While the Middle Dutch wafele is first attested to at the end of the 13th century, it is preceded by the French walfre in 1185; both are considered to share the same Frankish etymological root wafla.[4] Depending on the context of the use of wafla, it either means honeycomb or cake.[4][5]

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Games

The history of video games goes as far back as the 1940s, when in 1947 Thomas T. Goldsmith, Jr. and Estle Ray Mann filed a United States patent request for an invention they described as a “cathode ray tube amusement device.” Video gaming would not reach mainstream popularity until the 1970s and 1980s, when arcade video games, gaming consoles and home computer games were introduced to the general public. Since then, video gaming has become a popular form of entertainment and a part of modern culture in most parts of the world. As of 2013, there are eight generations of video game consoles.

 

Early history

 

 

On January 25, 1947, Thomas T. Goldsmith, Jr. and Estle Ray Mann filed a United States patent request for an invention they described as a “cathode ray tube amusement device“.[1] This patent, which the United States Patent and Trademark Office issued on December 14, 1948, details a machine in which a person uses knobs and buttons to manipulate a cathode ray tube beam to simulate firing at “air-borne” targets. A printed overlay on the CRT screen helps to define the playing field.

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History of Puppies

A puppy is a juvenile dog. Some puppies can weigh 1–3 lb (0.45–1.4 kg), while larger ones can weigh up to 15–23 lb (6.8–10 kg). All healthy puppies grow quickly after birth. A puppy’s coat color may change as the puppy grows older, as is commonly seen in breeds such as the Yorkshire Terrier. In vernacular English, puppy refers specifically to dogs while pup may often be used for other mammals such as seals, giraffes, guinea pigs, or even rats.

Development

Born after an average of 63 days of gestation, puppies emerge in an amnion that is bitten off and eaten by the mother dog.[1] Puppies begin to nurse almost immediately. If the litter exceeds six puppies, particularly if one or more are obvious runts, human intervention in hand-feeding the stronger puppies is necessary to ensure that the runts get proper nourishment and attention from the mother. As they reach one month of age, puppies are gradually weaned and begin to eat solid food. The mother may regurgitate partially digested food for the puppies or might let them eat some of her solid food.[2] The mother dog usually refuses to nurse at this stage, though she might let them occasionally nurse for comfort.

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Planking | Tebowing | Bradying

Planking

 

Planking in a field

Planking (or the Lying Down Game) is an activity consisting of lying face down —sometimes in an unusual or incongruous location. Both hands must touch the sides of the body.[1] Some players compete to find the most unusual and original location in which to play.[1] The term planking refers to mimicking a wooden plank. Planking can include lying flat on a flat surface, or holding the body flat while it’s supported in only some regions, with other parts of the body suspended. Many participants in planking have photographed the activity in unusual locations and have shared such pictures through social media.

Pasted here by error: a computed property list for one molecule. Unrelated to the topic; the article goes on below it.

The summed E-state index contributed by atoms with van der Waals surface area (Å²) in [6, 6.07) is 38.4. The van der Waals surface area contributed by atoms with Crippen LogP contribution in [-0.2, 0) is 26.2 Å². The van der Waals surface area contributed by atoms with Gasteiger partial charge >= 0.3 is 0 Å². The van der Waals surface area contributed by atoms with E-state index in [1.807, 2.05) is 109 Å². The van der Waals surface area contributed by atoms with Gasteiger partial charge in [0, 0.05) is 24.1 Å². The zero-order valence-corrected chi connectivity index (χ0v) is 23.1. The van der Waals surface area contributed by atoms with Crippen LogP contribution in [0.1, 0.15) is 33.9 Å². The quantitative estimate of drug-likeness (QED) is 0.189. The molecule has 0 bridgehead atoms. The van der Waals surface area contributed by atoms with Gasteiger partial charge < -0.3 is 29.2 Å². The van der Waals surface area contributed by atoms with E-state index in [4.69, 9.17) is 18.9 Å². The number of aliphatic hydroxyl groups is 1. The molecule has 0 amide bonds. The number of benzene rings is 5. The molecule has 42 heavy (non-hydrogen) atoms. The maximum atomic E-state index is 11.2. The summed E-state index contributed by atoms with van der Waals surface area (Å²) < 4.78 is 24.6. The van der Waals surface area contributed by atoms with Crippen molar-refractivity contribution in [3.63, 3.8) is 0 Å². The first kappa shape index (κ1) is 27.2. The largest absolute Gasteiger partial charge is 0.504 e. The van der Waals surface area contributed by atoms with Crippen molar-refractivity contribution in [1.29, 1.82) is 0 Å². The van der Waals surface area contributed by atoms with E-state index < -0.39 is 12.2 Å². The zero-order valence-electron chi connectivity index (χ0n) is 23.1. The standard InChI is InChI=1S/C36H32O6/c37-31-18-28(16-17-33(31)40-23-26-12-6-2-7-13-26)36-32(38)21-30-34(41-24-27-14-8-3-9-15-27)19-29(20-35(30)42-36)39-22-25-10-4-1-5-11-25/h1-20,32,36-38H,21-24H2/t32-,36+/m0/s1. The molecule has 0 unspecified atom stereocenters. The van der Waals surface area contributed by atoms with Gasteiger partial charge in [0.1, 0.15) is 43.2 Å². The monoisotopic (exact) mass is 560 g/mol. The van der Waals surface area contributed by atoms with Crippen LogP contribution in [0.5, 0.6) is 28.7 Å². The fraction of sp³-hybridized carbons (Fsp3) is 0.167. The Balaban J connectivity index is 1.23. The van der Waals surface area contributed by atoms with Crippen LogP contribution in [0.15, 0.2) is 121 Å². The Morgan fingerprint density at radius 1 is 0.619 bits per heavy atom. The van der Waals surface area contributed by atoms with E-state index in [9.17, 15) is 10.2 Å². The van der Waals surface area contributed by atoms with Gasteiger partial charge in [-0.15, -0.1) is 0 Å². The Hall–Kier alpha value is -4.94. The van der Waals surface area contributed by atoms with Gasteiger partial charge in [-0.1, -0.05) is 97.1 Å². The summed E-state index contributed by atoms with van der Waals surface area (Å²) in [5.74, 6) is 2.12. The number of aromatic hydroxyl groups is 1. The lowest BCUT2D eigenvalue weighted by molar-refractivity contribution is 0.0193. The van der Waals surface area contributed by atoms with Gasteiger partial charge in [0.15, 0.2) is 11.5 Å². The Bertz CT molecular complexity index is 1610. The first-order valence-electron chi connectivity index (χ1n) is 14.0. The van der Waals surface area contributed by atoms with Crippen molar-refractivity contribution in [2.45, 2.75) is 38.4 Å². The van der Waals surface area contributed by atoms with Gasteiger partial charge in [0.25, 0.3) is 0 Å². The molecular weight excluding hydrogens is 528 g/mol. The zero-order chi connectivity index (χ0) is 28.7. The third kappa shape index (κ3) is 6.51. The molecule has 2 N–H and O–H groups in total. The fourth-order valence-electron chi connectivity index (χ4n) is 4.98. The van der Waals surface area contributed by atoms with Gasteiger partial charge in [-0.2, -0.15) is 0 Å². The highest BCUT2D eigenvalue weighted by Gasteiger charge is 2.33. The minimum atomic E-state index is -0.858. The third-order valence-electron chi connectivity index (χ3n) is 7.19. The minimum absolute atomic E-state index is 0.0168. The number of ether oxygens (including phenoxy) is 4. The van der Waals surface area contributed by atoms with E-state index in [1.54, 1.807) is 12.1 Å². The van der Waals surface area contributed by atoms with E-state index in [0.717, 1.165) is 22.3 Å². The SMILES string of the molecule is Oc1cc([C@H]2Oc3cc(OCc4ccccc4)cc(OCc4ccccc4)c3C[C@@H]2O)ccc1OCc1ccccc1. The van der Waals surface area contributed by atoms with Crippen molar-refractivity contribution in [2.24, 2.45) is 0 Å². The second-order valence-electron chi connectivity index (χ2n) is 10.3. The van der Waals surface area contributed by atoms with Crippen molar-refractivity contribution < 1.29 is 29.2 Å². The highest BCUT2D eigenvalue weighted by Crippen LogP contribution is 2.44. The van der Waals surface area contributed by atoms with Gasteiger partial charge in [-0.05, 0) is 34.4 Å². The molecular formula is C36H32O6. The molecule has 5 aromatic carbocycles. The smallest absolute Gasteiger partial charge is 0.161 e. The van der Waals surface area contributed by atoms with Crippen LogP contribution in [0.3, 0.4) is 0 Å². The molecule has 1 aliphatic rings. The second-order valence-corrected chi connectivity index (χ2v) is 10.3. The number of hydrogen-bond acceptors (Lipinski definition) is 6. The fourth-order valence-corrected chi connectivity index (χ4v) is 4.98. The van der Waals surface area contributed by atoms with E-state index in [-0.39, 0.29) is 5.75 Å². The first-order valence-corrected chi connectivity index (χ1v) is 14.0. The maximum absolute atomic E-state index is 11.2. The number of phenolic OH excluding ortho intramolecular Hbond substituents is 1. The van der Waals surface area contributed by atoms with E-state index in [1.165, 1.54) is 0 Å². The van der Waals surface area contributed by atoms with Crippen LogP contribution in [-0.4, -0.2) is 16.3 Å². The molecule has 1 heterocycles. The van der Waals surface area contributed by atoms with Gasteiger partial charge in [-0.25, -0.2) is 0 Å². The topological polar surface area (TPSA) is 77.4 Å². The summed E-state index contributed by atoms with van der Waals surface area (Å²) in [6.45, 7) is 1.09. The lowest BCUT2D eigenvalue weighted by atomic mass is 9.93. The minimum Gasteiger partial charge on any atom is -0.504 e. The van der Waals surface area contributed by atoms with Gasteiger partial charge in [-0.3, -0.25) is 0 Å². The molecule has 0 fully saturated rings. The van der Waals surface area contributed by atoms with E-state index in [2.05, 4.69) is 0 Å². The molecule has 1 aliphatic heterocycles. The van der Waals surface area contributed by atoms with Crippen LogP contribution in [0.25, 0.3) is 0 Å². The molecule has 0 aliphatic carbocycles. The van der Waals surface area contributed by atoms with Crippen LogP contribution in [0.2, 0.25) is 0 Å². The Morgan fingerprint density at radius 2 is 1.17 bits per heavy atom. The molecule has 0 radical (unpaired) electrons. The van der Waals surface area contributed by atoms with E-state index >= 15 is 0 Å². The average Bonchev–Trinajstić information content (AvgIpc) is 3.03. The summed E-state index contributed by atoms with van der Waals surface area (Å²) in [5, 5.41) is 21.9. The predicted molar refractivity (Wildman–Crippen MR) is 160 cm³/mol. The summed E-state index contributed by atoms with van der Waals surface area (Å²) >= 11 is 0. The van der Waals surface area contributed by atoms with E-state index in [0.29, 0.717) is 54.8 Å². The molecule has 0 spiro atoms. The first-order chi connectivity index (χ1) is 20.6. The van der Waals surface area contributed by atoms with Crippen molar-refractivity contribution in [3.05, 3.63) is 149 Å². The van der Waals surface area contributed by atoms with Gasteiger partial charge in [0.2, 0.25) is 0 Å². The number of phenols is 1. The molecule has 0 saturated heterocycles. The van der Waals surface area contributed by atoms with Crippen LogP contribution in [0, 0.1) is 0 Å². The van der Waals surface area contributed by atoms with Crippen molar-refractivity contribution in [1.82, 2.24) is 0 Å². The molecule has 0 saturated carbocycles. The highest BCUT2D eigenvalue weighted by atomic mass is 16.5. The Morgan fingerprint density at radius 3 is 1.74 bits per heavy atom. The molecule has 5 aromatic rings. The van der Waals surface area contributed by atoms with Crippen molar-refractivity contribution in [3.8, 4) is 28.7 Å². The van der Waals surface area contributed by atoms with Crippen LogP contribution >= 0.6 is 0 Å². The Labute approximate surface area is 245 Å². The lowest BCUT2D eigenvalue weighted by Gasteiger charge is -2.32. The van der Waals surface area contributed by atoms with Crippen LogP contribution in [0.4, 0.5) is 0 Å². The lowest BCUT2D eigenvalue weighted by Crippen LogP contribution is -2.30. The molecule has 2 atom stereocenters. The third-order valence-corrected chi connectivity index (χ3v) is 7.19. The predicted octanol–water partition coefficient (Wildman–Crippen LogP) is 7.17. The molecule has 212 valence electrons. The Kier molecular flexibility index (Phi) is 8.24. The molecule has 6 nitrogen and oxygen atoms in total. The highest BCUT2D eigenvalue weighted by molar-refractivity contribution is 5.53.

All About Kia Soul

The Kia Soul is a compact car designed at Kia‘s design center in California, unveiled at the 2008 Paris Motor Show, manufactured in South Korea and marketed globally beginning with model year 2010.[1]

First Generation (2010-2013)

The Soul concept was the brainchild of Mike Torpey, who in early 2005 as a new member of Kia’s Design Team in Irvine Californiai, was sent to KIA Korea to brainstorm a new vehicle. He had an inspiration for the design…using a mental visual picture of a powerful Boar with big front shoulders sloping back to its rear legs…and for utility… wearing a back pack! So the KIA Soul was born with a sloping roof line and a “trunk” on the hatchback.[citation needed]

Peter Schreyer, formally the designer of the Audi TT and other cars at Volkswagen, came on board with the KIA Automotive Group as the new KIA Corporte Design Chief, and added some touches to the new Soul Concept for the upcoming Auto Show, adding to the Soul Concepts nose his now Signature Kia corporate grille, known as the Tiger Nose.[citation needed]

According to the Automotive news, the Soul has been criticized for a plasticky interior and a harsh ride.[2]

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All About Bacon

Typical rasher of bacon.

Bacon is a meat product prepared from a pig and usually cured. It is first cured using large quantities of salt, either in a brine or in a dry packing; the result is fresh bacon (also known as green bacon). Fresh bacon may then be further dried for weeks or months in cold air, or it may be boiled or smoked. Fresh and dried bacon is typically cooked before eating. Boiled bacon is ready to eat, as is some smoked bacon, but may be cooked further before eating.

Bacon is prepared from several different cuts of meat. It is usually made from side and back cuts of pork,[1] except in the United States, where it is almost always prepared from pork belly (typically referred to as “streaky”, “fatty”, or “American style” outside of the US and Canada). The side cut has more meat and less fat than the belly. Bacon may be prepared from either of two distinct back cuts: fatback, which is almost pure fat, and pork loin, which is very lean. Bacon-cured pork loin is known as back bacon.

Bacon may be eaten smoked, boiled, fried, baked, or grilled, or used as a minor ingredient to flavour dishes. Bacon is also used for barding and larding roasts, especially game, e.g. venison, pheasant. The word is derived from the Old High German bacho, meaning “buttock”, “ham” or “side of bacon”, and cognate with the Old French bacon.[2]